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Week In The News: 47 Percent, Chicago Strike, Fast And Furious

Mitt Romney and the 47 percent.  The strike ends in Chicago.  A tough judgment on “fast and furious.”   Our weekly news roundtable goes behind the headlines.

President Barack Obama boards Air Force One, Thursday, Sept. 20, 2012, in Andrews Air Force Base, Md., en route to Florida. (AP)

President Barack Obama boards Air Force One, Thursday, Sept. 20, 2012, in Andrews Air Force Base, Md., en route to Florida. (AP)

Restart week for Mitt Romney’s presidential campaign. But not in a direction, it turned out, he might have hoped. A bootleg tape of Romney seeming to call half of America freeloaders was a rough way to start.

Some uncomfortable days for President Obama, too. Soft economic numbers. A turnabout on whether the Libya/Benghazi attack was terrorism.

High-profile grillings for Obama and Romney by top Latino journalists. Strike’s over in Chicago. China’s yelling at Japan. Mrs. Jesus gets a moment.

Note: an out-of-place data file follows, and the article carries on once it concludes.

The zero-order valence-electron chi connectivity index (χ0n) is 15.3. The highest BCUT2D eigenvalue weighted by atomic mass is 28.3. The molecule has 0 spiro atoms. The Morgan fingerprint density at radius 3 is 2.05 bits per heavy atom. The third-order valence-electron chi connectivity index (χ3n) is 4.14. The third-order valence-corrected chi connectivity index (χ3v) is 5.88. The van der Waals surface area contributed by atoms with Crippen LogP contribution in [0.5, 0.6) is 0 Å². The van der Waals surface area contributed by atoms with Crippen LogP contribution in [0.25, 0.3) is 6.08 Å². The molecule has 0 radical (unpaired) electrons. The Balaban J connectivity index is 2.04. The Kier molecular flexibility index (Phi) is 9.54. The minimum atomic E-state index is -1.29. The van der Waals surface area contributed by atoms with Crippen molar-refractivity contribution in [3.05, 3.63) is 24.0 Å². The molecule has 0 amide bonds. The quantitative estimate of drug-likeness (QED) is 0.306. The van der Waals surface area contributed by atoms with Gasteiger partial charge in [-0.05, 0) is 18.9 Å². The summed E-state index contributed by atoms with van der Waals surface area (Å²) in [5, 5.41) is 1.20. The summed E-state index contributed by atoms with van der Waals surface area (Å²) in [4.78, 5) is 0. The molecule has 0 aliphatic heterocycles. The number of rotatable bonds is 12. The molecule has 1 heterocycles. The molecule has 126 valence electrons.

This hour, On Point: our weekly news roundtable goes behind the headlines.

-Tom Ashbrook

Guests

Ginger Gibson, reporter at Politico. 

Trudy Rubincolumnist with the Philadelphia Inquirer.

Jack BeattyOn Point news analyst.

From Tom’s Reading List

National Review “How did Fast and Furious happen? The report places most of the blame on the Phoenix Field Division of the ATF and the Arizona U.S. Attorney’s Office — both of which wanted to avoid tipping off the cartels that law enforcement was watching while they assembled a big case, and neither of which seems to have given any thought to the threat to public safety that would stem from placing 2,000 guns directly into the hands of criminals.”

New York Times “Every Tuesday and Friday morning in a dining area tucked behind Dunkin’ Donuts in the Pentagon’s main food court, a gay coffee group meets to talk, do a little business and tell a few jokes.”

Foreign Policy “The situation in East Asia is tense. Japan and China, two of the most powerful countries in the world, are locked in a bitter dispute over eight tiny, uninhabited islands in the East China Sea. The volatility of the issue — compounded by the fact that the waters around the islands are rich in natural resources — is such that it’s hard to know what will happen next. But there’s one prediction that I would already dare to make. I don’t think that this lingering feud bodes well for the fate of liberal democracy in the region.”

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